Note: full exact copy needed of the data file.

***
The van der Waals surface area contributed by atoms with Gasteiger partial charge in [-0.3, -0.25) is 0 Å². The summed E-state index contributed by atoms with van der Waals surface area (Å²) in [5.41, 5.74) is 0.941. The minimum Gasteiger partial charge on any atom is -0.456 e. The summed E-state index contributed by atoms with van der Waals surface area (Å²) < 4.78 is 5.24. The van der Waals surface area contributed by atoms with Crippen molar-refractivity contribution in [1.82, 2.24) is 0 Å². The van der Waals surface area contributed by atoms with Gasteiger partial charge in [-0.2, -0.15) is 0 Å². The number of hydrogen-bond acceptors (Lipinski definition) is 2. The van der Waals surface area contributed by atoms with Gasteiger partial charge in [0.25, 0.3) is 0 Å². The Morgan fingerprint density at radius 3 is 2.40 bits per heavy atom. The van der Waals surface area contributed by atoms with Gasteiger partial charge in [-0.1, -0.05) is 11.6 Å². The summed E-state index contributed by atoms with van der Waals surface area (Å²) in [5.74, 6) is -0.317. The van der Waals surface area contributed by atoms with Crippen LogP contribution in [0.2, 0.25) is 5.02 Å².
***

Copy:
The van der Waals surface area contributed by atoms with Gasteiger partial charge in [-0.3, -0.25) is 0 Å². The summed E-state index contributed by atoms with van der Waals surface area (Å²) in [5.41, 5.74) is 0.941. The minimum Gasteiger partial charge on any atom is -0.456 e. The summed E-state index contributed by atoms with van der Waals surface area (Å²) < 4.78 is 5.24. The van der Waals surface area contributed by atoms with Crippen molar-refractivity contribution in [1.82, 2.24) is 0 Å². The van der Waals surface area contributed by atoms with Gasteiger partial charge in [-0.2, -0.15) is 0 Å². The number of hydrogen-bond acceptors (Lipinski definition) is 2. The van der Waals surface area contributed by atoms with Gasteiger partial charge in [0.25, 0.3) is 0 Å². The Morgan fingerprint density at radius 3 is 2.40 bits per heavy atom. The van der Waals surface area contributed by atoms with Gasteiger partial charge in [-0.1, -0.05) is 11.6 Å². The summed E-state index contributed by atoms with van der Waals surface area (Å²) in [5.74, 6) is -0.317. The van der Waals surface area contributed by atoms with Crippen LogP contribution in [0.2, 0.25) is 5.02 Å².